With more devices in our homes needing internet access to work as designed, someone in your home should probably have a basic troubleshooting checklist to determine where problems lie. Better yet, you can hopefully resolve some of the easier things without having to call anyone.
Modems and Routers
Let's start at the beginning: there a wire (cable or DSL or fiber or what have you) coming from the street to your house, and that wire connects to a modem. That modem can have a router built-in, or you might have a separate router, for instance an AirPort base station. Routers are used to allow multiple devices to operate on your internet connection, and most include Wi-Fi for wireless access and internal networking. From the router, internet access is "routed" to devices, making sure all the web pages you ask for on your iMac and the Apple TV streaming Netflix video each get the right data.
What? I cleaned it up so it looked nice for you.
Meet your equipment
What kind of cable modem do you have? What model is your smart garage door opener? When things are humming along it's easy to not care about that information but when it comes apart, knowing what model you have is important.
At my house we have a shared Dropbox folder that has a list of what all the internet capable devices are, with the make and model, and their manuals. (With Dropbox, at least if nothing else is working it can be pulled up on an iPhone by whoever needs it.)
A lot of product manuals can be found online, so if you aren't sure what the "normal" indicators are or need information about your hardware, it's a good idea to grab that manual now while things are working. It's a lot nicer to have a digital copy anyway since you can easily search PDFs for an exact phrase.
This is about half of the folder. I download the manuals for ALL THE THINGS.
Other (Working) Services
In 2015, most people are getting their internet from the same provider as their television service, phone service, or both. So if your internet-connected devices aren't working, start at the street and work your way into the house. If you don't have internet, see if you have television or phone service. They aren't always related, but if none of the services are functional, it's better to find out before doing a bunch of troubleshooting that turns out to be pointless.
If you still have a working phone, try calling your service provider. In a lot of cases, I have called and received an automated message that something was down in my neighborhood, which is frustrating but not as bad as spending half an hour working on the problem with your devices only to find out there's nothing you can do.
If it seems like there are no external forces thwarting you, it's time to start troubleshooting. As I have mentioned before, the first and second rules of tech support are "is it plugged in?" and "is it turned on?" You might be surprised how often these two questions cut right to the heart of tech problems. There's a reason these are the top two rules.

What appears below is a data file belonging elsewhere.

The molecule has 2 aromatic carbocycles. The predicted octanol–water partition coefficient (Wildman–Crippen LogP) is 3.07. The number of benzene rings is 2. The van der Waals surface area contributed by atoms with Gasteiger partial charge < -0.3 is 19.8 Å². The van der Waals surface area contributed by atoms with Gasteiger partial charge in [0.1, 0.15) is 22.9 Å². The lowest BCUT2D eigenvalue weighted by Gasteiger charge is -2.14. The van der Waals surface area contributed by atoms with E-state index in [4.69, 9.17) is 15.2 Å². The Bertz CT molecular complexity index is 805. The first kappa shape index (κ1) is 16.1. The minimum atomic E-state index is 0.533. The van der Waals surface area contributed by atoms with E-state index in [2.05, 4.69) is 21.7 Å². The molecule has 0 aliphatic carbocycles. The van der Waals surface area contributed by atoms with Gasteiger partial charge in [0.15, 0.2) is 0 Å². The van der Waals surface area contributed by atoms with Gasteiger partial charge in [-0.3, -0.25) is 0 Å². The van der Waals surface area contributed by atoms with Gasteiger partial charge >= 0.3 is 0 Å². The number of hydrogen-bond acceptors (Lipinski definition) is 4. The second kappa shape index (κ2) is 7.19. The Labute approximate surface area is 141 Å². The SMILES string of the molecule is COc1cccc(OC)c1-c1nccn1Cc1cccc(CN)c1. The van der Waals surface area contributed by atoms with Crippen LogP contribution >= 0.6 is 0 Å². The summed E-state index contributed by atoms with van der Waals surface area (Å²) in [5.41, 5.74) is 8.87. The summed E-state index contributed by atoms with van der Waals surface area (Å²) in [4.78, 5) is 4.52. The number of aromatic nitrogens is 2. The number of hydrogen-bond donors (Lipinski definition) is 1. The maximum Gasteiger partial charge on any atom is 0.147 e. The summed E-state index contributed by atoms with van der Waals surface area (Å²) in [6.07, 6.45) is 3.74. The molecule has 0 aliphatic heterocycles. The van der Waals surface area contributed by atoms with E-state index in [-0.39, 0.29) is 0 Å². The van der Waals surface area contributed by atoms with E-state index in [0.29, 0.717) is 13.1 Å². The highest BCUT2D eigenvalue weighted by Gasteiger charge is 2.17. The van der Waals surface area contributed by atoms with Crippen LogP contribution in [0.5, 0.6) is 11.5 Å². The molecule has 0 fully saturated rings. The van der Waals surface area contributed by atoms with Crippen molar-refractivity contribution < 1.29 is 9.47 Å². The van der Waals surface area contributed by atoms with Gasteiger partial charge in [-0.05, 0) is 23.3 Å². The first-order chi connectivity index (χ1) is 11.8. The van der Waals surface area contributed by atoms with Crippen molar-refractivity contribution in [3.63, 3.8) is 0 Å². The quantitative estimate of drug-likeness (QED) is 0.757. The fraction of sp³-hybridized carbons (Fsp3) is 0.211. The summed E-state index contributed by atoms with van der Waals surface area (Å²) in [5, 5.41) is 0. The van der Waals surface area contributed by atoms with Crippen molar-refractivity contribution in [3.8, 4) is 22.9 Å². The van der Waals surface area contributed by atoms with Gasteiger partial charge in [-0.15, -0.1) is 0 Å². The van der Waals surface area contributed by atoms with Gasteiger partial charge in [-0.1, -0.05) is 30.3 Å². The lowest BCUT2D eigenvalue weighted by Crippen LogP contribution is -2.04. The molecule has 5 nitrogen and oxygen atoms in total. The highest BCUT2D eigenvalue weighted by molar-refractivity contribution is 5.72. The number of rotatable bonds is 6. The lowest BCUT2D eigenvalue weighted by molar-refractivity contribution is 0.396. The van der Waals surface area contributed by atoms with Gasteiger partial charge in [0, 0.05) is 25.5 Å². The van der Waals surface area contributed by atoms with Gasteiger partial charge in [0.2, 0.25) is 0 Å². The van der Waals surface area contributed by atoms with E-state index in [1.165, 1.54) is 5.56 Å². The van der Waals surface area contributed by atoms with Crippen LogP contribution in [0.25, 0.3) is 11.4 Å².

A good way to double check this is unplug any relevant cables entirely and plug them back in, just to be sure. If there are any sort of indicators (like status lights for power and such), make sure they're responding properly.
This happens a lot more often than you'd think.
Identifying the Failure
Even if your internet is down, any items that don't "phone home" (require access to a remote server) should still work fine and be controllable while you're on the same Wi-Fi network. Example: I can still control my Hue lights while I'm home because we're talking over the same network. If it's just the internet that's down, things in your house can still talk to each other, just not anything else. But if there's a problem at the modem or out to the street and your provider, I wouldn't be able to talk to my Hue lights away from home.
If nothing in your house seems to be controllable, or your iPhone remote app can't get to the Apple TV anymore, it might be your router that is the problem. Try unplugging the power to the router for a moment and plugging it back in. Don't leave it unplugged too long—with some brands, special configurations can be lost.
If you only have an issue on one device, then it might be the device that's suspect. Have some idea how to "reboot" that device, whether it's a Hue lights, or WeMo units, or door locks or anything else. Sometimes it's as easy as unplugging and plugging in the power, but in some cases that isn't the best way to restart a device, so make sure you know (or have access to instructions on) how to do this for your gear.
Even with no internet, I can still run all my Hue lights.
Once you find the problem, how to solve it ranges from looking at the troubleshooting in the back of the manual (which you totally already have thanks to downloading it) to discovering that your router has run off and joined the choir invisible. I don't have room to list all the available solutions here, I don't even have room to list all the things that have worked for me! But hopefully with the list above you will be able to at least have a clear idea what the problem is so you can get it taken care of with a minimum of hassle.